Added by the Doctor.

“SIR— I beg to inform you that I was yesterday called into a neighbor’s in Vauxhall Walk to attend a young lady who had been suddenly taken ill. I recovered her with great difficulty from one of the most obstinate fainting-fits I ever remember to have met with. Since that time she has had no relapse, but there is apparently some heavy distress weighing on her mind which it has hitherto been found impossible to remove. She sits, as I am informed, perfectly silent, and perfectly unconscious of what goes on about her, for hours together, with a letter in her hand which she will allow nobody to take from her. If this state of depression continues, very distressing mental consequences may follow; and I only do my duty in suggesting that some relative or friend should interfere who has influence enough to rouse her. Your obedient servant,

“RICHARD JARVIS, M.R.C.S.”

viii.

From Norah to Magdalen.

“For God’s sake, write me one line to say if you are still at Birmingham, and where I can find you there! I have just heard from old Mr. Clare. Oh, Magdalen, if you have no pity on yourself, have some pity on me! The thought of you alone among strangers, the thought of you heart-broken under this dreadful blow, never leaves me for an instant. No words can tell how I feel for you! My own love, remember the better days at home before that cowardly villain stole his way into your heart; remember the happy time at Combe-Raven when we were always together. Oh, don’t, don’t treat me like a stranger! We are alone in the world now — let me come and comfort you, let me be more than a sister to you, if I can. One line — only one line to tell me where I can find you!”

ix.

From Magdalen to Norah.

“MY DEAREST NORAH— All that your love for me can wish your letter has done. You, and you alone, have found your way to my heart. I could think again, I could feel again, after reading what you have written to me. Let this assurance quiet your anxieties. My mind lives and breathes once more — it was dead until I got your letter.

“The shock I have suffered has left a strange quietness in me. I feel as if I had parted from my former self — as if the hopes once so dear to me had all gone back to some past time from which I am now far removed. I can look at the wreck of my life more calmly, Norah, than you could look at it if we were both together again. I can trust myself already to write to Frank.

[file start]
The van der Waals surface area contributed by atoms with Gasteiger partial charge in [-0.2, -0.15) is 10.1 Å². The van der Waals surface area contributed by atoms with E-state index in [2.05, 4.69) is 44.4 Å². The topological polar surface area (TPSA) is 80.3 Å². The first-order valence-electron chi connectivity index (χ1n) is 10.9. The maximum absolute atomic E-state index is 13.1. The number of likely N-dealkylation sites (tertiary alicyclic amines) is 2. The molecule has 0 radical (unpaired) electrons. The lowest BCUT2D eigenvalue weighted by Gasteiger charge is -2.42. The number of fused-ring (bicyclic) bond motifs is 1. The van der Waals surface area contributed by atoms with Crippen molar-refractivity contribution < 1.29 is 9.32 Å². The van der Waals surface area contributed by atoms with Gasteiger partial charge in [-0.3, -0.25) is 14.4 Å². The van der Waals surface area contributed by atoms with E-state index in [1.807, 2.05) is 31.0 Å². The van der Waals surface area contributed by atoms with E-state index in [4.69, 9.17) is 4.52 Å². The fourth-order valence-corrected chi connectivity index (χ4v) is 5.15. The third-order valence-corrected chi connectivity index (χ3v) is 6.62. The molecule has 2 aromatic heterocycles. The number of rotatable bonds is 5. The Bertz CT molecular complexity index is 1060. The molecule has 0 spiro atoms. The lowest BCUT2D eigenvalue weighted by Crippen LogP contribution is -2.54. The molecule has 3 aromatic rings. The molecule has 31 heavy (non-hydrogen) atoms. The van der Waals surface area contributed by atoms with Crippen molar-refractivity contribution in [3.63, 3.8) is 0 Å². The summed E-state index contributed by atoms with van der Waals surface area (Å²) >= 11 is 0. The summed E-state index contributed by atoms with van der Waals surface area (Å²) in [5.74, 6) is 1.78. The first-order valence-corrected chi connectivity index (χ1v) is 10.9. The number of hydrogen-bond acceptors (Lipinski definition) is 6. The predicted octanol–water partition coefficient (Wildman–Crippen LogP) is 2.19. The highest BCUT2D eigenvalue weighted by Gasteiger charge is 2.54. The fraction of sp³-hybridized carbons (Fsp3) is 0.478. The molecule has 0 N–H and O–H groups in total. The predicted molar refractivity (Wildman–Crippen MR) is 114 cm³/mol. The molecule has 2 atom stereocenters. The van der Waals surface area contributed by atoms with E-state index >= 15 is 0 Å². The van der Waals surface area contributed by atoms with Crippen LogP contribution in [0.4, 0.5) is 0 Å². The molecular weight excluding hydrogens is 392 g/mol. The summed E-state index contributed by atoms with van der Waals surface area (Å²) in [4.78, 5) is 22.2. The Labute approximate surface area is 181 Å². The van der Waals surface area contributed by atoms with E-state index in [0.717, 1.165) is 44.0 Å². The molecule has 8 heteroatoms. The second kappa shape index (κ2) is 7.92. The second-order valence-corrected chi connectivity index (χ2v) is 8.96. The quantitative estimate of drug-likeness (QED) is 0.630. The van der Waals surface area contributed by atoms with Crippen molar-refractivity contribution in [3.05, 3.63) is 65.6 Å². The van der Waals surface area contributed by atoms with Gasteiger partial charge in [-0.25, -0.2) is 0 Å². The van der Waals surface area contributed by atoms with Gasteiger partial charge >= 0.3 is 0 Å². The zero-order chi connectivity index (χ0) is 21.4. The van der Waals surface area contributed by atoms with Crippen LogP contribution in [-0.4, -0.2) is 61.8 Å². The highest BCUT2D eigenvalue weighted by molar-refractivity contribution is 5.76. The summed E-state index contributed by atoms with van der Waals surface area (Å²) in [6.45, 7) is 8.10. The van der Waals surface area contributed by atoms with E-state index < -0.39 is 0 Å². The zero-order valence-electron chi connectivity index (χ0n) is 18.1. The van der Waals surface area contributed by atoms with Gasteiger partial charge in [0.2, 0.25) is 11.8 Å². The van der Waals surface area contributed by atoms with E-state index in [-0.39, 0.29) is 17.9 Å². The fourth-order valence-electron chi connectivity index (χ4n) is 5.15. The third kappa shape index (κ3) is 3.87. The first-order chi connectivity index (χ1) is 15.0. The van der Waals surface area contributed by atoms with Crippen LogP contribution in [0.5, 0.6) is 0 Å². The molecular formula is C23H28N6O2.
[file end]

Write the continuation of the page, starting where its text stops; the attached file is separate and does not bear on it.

“My darling, I think no woman ever knows how utterly she has given herself up to the man she loves — until that man has ill-treated her. Can you pity my weakness if I confess to having felt a pang at my heart when I read that part of your letter which calls Frank a coward and a villain? Nobody can despise me for this as I despise myself. I am like a dog who crawls back and licks the master’s hand that has beaten him. But it is so — I would confess it to nobody but you — indeed, indeed it is so. He has deceived and deserted me; he has written me a cruel farewell — but don’t call him a villain! If he repented and came back to me, I would die rather than marry him now — but it grates on me to see that word coward written against him in your hand! If he is weak of purpose, who tried his weakness beyond what it could bear? Do you think this would have happened if Michael Vanstone had not robbed us of our own, and forced Frank away from me to China? In a week from to-day the year of waiting would have come to an end, and I should have been Frank’s wife, if my marriage portion had not been taken from me.

“You will say, after what has happened, it is well that I have escaped. My love! there is something perverse in my heart which answers, No! Better have been Frank’s wretched wife than the free woman I am now.

“I have not written to him. He sends me no address at which I could write, even if I would. But I have not the wish. I will wait before I send him my farewell. If a day ever comes when I have the fortune which my father once promised I should bring to him, do you know what I would do with it? I would send it all to Frank, as my revenge on him for his letter; as the last farewell word on my side to the man who has deserted me. Let me live for that day! Let me live, Norah, in the hope of better times for you, which is all the hope I have left. When I think of your hard life, I can almost feel the tears once more in my weary eyes. I can almost think I have come back again to my former self.

“You will not think me hard-hearted and ungrateful if I say that we must wait a little yet before we meet. I want to be more fit to see you than I am now. I want to put Frank further away from me, and to bring you nearer still. Are these good reasons? I don’t know — don’t ask me for reasons. Take the kiss I have put for you here, where the little circle is drawn on the paper; and let that bring us together for the present till I write again. Good-by, my love. My heart is true to you, Norah, but I dare not see you yet.

MAGDALEN.”

x.

From Magdalen to Miss Garth.

“MY DEAR MISS GARTH— I have been long in answering your letter; but you know what has happened, and you will forgive me.

“All that I have to say may be said in a few words. You may depend on my never making the general Sense of Propriety my enemy again: I am getting knowledge enough of the world to make it my accomplice next time. Norah will never leave another situation on my account — my life as a public performer is at an end. It was harmless enough, God knows — I may live, and so may you, to mourn the day when I parted from it — but I shall never return to it again. It has left me, as Frank has left me, as all my better thoughts have left me except my thoughts of Norah.

“Enough of myself! Shall I tell you some news to brighten this dull letter? Mr. Michael Vanstone is dead, and Mr. Noel Vanstone has succeeded to the possession of my fortune and Norah’s. He is quite worthy of his inheritance. In his father’s place, he would have ruined us as his father did.